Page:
It is good for divorcing couples to be informed as to what the Family Court judges are looking for, and what the judges are looking for is P.E.A.C.E.
Hello everyone, as I discussed in my first blog series, there are multiple ways to move through marital and family law matters. This is a deeply personal decision for an individual to make, and many individuals choose the litigation route. Choosing litigation is completely acceptable. There is no shame in taking these very important matters before the Court and having them upheld by all available legal protections. What concerns me though is that many of these individuals choose to do it as Pro Selitigants, which is a person who represents themselves without the assistance of an attorney.
Frankly, I understand that most of the time it’s not that people want to represent themselves. The issue is that many individual either cannot afford an attorney, or they cannot find a good attorney that meets their budget. With the way the economy is now it’s extremely common. However, I always advise friends and family members that if they can afford to retain an attorney it is worth doing so, even if they need to “tighten their belts” to do so. I honestly believe that, most of the time, any legal representation is better than no legal representation because a Pro Se litigant without a firm understanding of the applicable laws, rules, and procedures, is going to be lost from the start. Plus, there is a good chance that their case will not progress or, in a worst case scenario, their case will get lost in the shuffle.
At this point, you are probably wondering, what does this little speech have to do with Florida Marital and Family Law? Well, the truth is that I know that many individuals will not be able to retain the services of our firm, and they too will be forced to represent themselves in Family Court. Therefore, I wanted to provide a blog posting about how to present a Marital and Family Law case. In hopes that a Pro Se litigant reader might be able to more effectively present their case in Court. Also, I believe that it is good information for potential clients because it helps them to be informed as to what the Family Court judges are looking for, and what the judges are looking for is P.E.A.C.E.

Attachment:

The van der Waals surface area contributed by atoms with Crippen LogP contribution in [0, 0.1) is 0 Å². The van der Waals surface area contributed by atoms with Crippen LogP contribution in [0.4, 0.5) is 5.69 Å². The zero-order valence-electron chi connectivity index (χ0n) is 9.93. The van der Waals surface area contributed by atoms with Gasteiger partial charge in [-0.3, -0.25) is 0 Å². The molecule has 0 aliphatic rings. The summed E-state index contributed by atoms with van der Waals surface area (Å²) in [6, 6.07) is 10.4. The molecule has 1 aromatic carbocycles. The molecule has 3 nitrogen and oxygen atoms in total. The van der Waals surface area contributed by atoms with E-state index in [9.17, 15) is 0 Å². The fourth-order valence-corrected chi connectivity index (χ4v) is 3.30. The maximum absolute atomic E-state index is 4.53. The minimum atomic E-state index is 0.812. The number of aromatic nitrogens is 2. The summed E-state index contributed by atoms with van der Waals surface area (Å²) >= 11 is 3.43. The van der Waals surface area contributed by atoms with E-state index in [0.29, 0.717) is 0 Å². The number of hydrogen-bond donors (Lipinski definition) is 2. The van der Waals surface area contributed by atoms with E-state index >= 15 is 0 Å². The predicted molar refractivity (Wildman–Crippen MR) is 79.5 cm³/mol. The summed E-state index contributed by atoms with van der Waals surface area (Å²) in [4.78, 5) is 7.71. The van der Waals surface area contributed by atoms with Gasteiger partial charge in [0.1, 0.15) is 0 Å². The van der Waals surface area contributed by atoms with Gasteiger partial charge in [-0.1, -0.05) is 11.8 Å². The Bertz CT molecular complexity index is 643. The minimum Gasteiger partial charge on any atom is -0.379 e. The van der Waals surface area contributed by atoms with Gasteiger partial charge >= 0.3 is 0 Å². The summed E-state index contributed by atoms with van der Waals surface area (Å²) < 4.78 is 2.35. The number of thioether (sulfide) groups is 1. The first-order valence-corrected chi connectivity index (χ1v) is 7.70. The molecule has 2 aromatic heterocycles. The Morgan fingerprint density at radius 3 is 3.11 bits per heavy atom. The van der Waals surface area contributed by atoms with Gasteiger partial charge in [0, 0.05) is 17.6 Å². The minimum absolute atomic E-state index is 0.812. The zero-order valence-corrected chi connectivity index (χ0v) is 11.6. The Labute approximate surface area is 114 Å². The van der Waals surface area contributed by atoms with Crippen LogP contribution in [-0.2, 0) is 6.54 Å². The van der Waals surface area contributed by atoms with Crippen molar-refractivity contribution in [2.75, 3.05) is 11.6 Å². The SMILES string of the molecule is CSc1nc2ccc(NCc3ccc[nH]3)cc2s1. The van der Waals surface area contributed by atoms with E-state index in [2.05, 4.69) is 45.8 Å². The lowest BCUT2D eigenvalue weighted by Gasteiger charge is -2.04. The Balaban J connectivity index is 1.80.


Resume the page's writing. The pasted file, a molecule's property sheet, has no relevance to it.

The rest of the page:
Now, what a lot of readers might know is that Judges, in many judicial circuits, are rotated to divisions depending on the needs of the circuit. Therefore, many times judges are rotated to the Family Law Bench, even though they have no experience practicing or presiding over Marital and Family law. Judges who are inexperienced and/or new to the Family Law Bench must attend what our firm affectionately calls “Judge School”.
At “Judge School” these new judges learn how to properly preside over Marital and Family Law cases. What the judges learn is that in Marital and Family Law cases they must address pending issues in a particular order. That order follows the acronym P.E.A.C.E., which stands for the following:
P – Parenting Plan
E – Equitable Distribution
A – Alimony
C – Child Support
E – Everything Else
When a party is presenting their case, first, the Judge wants to hear all of the parenting related facts of the case. Next, the Judge wants to hear how the parties should divide all of the marital assets and liabilities. The presiding judge will then have a better grasp of whether or not alimony is appropriate. Once these determinations are made, the Court has an understanding of each parties’ incomes and financial resources, so now the Court can address each party’s child support obligation. Finally, the Court will address any other remaining issues, “Everything Else”, which is usually determining whether or not a party is going to be awarded reimbursement of attorney’s fees and costs.
Understanding how to effectively organize and present arguments before the Court is crucial in handling a Marital and Family Law case. For the Pro Se litigants, organizing issues and facts in this order can provide a real edge, should you have to present your case before the Court. For people looking for legal representation, it is important to retain an attorney who understands the process and can effectively communicate to you how they plan to present your case to the Court. As a warning, if they are not addressing issues in this order, they probably are not experienced in Martial and Family Law.
I want to thank everyone for reading. I hope that this has been an insightful look into the practice of Florida Marital and Family Law. Each week, I hope to provide a blog post on each one of the P.E.A.C.E. topics. I will be providing some information on the applicable statutes and legal standards. Also, I hope to provide some important and funny court decisions related to each of the topics. Thank you again for reading, and remember at The Eaton Family Law Firm we are A FAMILY FIRM BECAUSE FAMILY MATTERS.
Cash A. Eaton, Esquire.